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Extreme Urbanism

Reimagining Mumbais Back Bay
A Studio Research Report of the Harvard Graduate School of Design

The studio, Reimagining Mumbais Back Bay, consciously encouraged students to suspend the reality of the complex legislative frameworks (such as the coastal zone regulation and constraints of Floor Space Index) that have, despite good intentions, resulted in paralysis in imagining new possibilities for this incredibly charged urban space. The highly contested condition of the prime location in south Mumbai, where the rich and poor collide is emblematic of the extreme conditions or urbanism that characterizes the city. Furthermore, as this is a special planning zone under the Mumbai Metropolitan Region Development Authority, it has diminished the attention that the Municipal Corporation of Mumbai has given this area in terms of planning strategies to unlock its potential. The real potential, however, is not financial gain, as much as assuring equitable access to housing and creating the public spaces that the city desperately needs.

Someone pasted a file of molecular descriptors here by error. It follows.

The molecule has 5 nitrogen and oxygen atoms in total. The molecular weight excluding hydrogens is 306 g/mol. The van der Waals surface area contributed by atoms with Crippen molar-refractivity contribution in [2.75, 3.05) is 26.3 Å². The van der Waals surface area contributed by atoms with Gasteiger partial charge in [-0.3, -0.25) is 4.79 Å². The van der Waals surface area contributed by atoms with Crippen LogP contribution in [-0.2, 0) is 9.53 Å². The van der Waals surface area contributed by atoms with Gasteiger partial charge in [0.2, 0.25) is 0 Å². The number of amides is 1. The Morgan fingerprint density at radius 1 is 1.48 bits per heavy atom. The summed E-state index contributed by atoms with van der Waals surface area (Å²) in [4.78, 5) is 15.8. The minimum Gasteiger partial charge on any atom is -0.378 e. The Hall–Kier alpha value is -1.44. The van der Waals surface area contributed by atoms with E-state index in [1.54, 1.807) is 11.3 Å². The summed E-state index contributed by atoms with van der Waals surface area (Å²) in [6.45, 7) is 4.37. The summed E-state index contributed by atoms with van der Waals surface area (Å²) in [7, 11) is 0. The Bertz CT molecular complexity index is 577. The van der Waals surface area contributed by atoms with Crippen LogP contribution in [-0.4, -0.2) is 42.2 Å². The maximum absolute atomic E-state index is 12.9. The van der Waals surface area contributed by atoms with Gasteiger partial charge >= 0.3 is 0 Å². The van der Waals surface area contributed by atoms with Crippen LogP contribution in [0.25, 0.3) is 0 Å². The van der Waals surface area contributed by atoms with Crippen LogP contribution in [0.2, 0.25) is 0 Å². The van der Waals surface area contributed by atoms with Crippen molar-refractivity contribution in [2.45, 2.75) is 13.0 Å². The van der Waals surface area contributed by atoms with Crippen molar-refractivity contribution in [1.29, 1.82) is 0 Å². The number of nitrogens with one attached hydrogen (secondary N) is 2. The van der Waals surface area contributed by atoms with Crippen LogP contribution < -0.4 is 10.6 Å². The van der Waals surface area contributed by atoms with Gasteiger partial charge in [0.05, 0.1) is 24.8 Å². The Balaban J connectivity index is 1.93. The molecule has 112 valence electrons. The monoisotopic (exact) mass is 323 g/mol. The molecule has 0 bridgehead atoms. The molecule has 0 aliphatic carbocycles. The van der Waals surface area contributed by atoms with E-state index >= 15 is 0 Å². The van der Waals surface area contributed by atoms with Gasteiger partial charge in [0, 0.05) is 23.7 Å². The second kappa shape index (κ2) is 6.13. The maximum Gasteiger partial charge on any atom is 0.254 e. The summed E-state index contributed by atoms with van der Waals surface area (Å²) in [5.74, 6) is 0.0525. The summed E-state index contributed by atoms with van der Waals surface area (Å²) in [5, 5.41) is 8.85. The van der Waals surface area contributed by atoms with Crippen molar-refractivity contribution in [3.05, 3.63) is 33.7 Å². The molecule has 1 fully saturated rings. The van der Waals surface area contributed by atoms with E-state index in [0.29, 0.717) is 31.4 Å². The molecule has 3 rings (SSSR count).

The studio process was founded on the belief it was possible, through strategic design thinking, to demonstrate how several constituent components of the site in the Back Bay could be accommodated in the same space without necessarily affecting the city and its infrastructure. In fact, the studio aspired to achieve strategies to unlock the potential of this space for public good. This spatial resolution of otherwise seemingly intractable problems, while designing for the existence of disparate worlds in the same space of the city, was the central challenge for the studio. The projects that emerged set out not so much to critique the existing legislative constraints but rather to demonstrate how the special planning zone designation can be leveraged in potentially useful and exciting ways for the city to resolve the sharp contestations in Mumbais Back Bay.